Depending on which side you listened to, Brexit would either cast the UK back into the Dark Ages or propel it forward into an era of enlightenment and progress.
So polarised was the rhetoric around the EU referendum, it became increasingly difficult to discern fact from fiction. Bolder and bolder claims dominated the headlines, and, in the end, the nation was left divided (almost exactly down the middle).
The property market was certainly not immune from the predictions made in the build-up to the Brexit vote. In fact, it became another battleground as both sides of the debate sought to show how Brexit would help or hinder those who owned – or aspired to own – residential property.
For example, George Osborne, who was then Chancellor of the Exchequer, warned in May 2016, just weeks before the vote, that UK house prices could tumble by up to 18% if the country voted in favour of Brexit. Bigger hitters in the world of finance, such as Deutsche Bank and credit rating agencies S&P and Fitch, also suggested that voting to leave the EU would instantly reduce the value of UK houses.
Now, as we reach the five-year anniversary of the referendum this week (on 23 June to be exact), it seems an opportune moment to reflect on how the market has actually responded to Brexit.
Uncertainty abounds, but property prices rise
Contrary to the forecasts offered above, the performance of the UK property market over the past five years has been impressive. Take the data from the Office for National Statistics (ONS) – it shows that average UK house prices rose from £212,887 in June 2016 to £256,405 in March 2021.
It would be tempting to say the market has performed well in spite of Brexit uncertainty. After all, over the past five years, the UK has had three different Prime Ministers, voted in two general elections, experienced a drawn-out process of negotiating then implementing a formal Brexit process, and then had to deal with the Covid-19 pandemic.
However, the truth is that such turmoil plays into the hands of assets like real estate, which are typically seen as safer than other forms of investment. The fact that official figures show us that the average UK residential property value has quadrupled between 1991 (£57,000) and 2021 (£255,000) explains why this would be the case.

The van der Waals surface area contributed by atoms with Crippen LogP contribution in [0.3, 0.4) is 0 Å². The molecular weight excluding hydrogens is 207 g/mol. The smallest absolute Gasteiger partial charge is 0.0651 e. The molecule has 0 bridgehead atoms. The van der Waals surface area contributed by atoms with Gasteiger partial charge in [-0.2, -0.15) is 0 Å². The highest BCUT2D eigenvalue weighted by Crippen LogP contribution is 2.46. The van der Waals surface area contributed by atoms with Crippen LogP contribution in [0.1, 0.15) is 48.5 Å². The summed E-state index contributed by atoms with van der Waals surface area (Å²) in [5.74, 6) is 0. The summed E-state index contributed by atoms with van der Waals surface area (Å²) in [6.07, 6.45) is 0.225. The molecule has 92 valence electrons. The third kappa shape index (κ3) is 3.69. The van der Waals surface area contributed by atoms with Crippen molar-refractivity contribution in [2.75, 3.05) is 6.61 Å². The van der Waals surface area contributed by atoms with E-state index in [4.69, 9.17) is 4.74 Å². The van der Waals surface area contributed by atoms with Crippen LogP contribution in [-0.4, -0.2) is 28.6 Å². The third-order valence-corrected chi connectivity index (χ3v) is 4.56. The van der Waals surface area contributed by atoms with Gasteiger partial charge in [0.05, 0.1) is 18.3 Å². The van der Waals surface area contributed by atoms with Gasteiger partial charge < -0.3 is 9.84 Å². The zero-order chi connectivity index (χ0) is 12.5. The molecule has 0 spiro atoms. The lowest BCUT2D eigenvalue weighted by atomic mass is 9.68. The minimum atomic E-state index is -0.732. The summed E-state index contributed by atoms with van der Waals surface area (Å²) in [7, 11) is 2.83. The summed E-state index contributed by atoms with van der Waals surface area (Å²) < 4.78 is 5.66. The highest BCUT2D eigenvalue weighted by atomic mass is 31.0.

Record low-interest rates have been another important factor underpinning consistent demand for property investment in recent years, given this means borrowing becomes more affordable. We must consider that the Bank of England’s base rate remained under 1% for 12 years now, well below the levels prior to the global financial crash (the base rate in July 2007 was 5.75%).
Naturally, the ever-present issue of supply shortages also has a key role to play. With demand remaining high, the lack of housing across the UK means that prices have been (and still are) likely to rise at a steady rate.
BTL market undergoes a transformation
Since the EU referendum, then, the property market has continued on the same trajectory it was on before the word Brexit entered our everyday conversations. However, there is one area of the market that has undergone more significant changes in the past five years: buy-to-let (BTL).
In 2016, an additional 3% stamp duty surcharge was introduced for second homes. This was followed in 2017 by the tapering down of mortgage interest tax relief. Then, in 2018, new regulations were brought in for houses in multiple occupation (HMOs) followed. And in 2019, a motion was tabled to abolish section 21 of the Housing Act 1988, preventing unfair evictions.
These reforms, unrelated to Brexit, have altered the look of the BTL sector. It is worth noting, however, that these regulatory changes – the ones that affect HMOs and evictions – have been positive ones, better-protecting tenants and ensuring higher standards for BTL properties.
Nevertheless, while there has naturally been a period of adaption to the new rules and tax implications surrounding BTL investments, we are still seeing strong demand in this space, particularly in the past year thanks to the stamp duty holiday and rocketing house prices.
For instance, the National Residential Landlord Association’s quarterly index has found that there were increased levels of confidence among landlords in both Q4 2020 and Q1 2021. There has also been an increase in rental returns, with the HomeLet Rental Index showing that in May 2021 the average rental price for a new tenancy in the UK was £997 per calendar month, which was a 4% year-on-year increase.
The property market marches on
It would be wrong to say the property market has been untouched by Brexit. It has had such far-reaching effects on the psyches of businesses, consumers, and investors that the referendum has naturally had a part to play in shaping today’s market.
Yet the past five years have still been a period of progress. Demand among homebuyers and investors has remained high, with prices continuing to rise for much of this time. What happens next, as the UK emerges from the pandemic and better gets to grip with the realities of life outside the EU, remains to be seen. But if the referendum taught us anything it is that we should be careful before predicting the demise of the property market.